Point and shoot, DSLR and even cell phone photographers spent the morning learning how to use their cameras to get great insect photographs. Eddie Dunbar of the Insect Sciences Museum of California helped participants find and identify insects, while local photographer Damon Tighe helped participants with how to navigate the settings on their cameras in addition to pointers on composition. A little bit of time was spent learning how to use flashes in the field and how determine which lens, aperture, shutter speed and ISO would work best with insect subjects.
Two composition rules were covered to get everyone started thinking about where to put their insect subjects and how to use the background plants etc in a way that encourage a viewer to spend more time looking at the image. When presented with a rectangle, the human eye tends to go right tot he center, so if you put your subject just outside of the center you've now just bought a little more time with your viewer. If you can find a line that runs from one corner of the image to the far corner you can trick the viewer's eye into following that line all the way across the image, this is known as an S-curve. Below are quick references for these two composition rules:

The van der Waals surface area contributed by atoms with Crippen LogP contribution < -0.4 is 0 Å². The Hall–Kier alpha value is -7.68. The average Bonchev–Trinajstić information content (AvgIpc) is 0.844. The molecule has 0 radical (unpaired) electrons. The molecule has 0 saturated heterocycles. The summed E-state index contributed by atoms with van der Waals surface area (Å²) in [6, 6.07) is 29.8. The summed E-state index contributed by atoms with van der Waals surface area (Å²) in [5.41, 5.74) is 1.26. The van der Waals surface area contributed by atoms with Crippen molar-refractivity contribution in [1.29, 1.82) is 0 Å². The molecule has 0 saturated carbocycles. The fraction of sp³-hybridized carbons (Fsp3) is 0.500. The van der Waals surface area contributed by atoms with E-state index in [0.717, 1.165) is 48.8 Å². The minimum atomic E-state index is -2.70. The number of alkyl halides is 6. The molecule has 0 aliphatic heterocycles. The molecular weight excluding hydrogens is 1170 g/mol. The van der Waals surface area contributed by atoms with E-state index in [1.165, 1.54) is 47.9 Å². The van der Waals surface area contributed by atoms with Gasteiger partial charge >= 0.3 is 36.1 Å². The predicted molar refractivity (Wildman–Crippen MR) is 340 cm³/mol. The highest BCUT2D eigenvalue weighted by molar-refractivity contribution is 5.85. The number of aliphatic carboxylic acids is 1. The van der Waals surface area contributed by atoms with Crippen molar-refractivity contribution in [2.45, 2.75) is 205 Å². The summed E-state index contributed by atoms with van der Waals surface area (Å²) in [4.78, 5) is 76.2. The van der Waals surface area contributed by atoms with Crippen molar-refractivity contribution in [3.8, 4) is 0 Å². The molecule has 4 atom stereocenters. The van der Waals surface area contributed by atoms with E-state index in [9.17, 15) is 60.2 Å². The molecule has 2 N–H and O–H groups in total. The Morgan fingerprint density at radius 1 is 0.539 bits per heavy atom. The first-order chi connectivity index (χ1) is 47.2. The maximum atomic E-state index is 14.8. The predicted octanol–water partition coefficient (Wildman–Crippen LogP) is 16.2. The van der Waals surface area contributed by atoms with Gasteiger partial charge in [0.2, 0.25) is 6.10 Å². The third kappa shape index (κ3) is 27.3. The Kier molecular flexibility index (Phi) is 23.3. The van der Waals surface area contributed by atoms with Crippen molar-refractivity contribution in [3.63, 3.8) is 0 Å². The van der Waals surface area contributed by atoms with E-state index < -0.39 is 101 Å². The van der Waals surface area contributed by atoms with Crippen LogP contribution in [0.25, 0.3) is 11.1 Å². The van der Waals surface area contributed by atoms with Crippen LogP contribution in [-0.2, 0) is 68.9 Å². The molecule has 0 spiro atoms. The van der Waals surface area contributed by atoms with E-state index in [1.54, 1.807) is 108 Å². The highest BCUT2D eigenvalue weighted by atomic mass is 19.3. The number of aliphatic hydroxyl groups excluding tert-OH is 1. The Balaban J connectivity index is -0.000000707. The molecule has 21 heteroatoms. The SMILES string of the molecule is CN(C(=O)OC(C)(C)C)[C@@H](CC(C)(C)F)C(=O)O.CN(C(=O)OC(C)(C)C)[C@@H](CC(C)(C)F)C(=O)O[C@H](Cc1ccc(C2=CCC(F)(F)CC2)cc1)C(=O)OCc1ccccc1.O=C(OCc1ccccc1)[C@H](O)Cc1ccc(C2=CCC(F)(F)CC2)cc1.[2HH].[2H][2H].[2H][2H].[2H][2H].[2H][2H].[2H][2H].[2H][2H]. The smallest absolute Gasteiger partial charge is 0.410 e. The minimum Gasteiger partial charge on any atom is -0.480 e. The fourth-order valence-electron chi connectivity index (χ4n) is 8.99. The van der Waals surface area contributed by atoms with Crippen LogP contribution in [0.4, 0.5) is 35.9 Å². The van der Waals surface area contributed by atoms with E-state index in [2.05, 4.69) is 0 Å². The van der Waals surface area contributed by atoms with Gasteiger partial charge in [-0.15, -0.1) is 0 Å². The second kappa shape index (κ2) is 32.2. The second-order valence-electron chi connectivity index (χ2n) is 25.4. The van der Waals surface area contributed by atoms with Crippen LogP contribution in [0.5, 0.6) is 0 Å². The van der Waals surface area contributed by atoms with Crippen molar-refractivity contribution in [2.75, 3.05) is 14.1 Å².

Keep an eye our for more photography workshops through CCNH and if you have a subject you'd really like us to cover, please Contact us or leave a note in the comments below!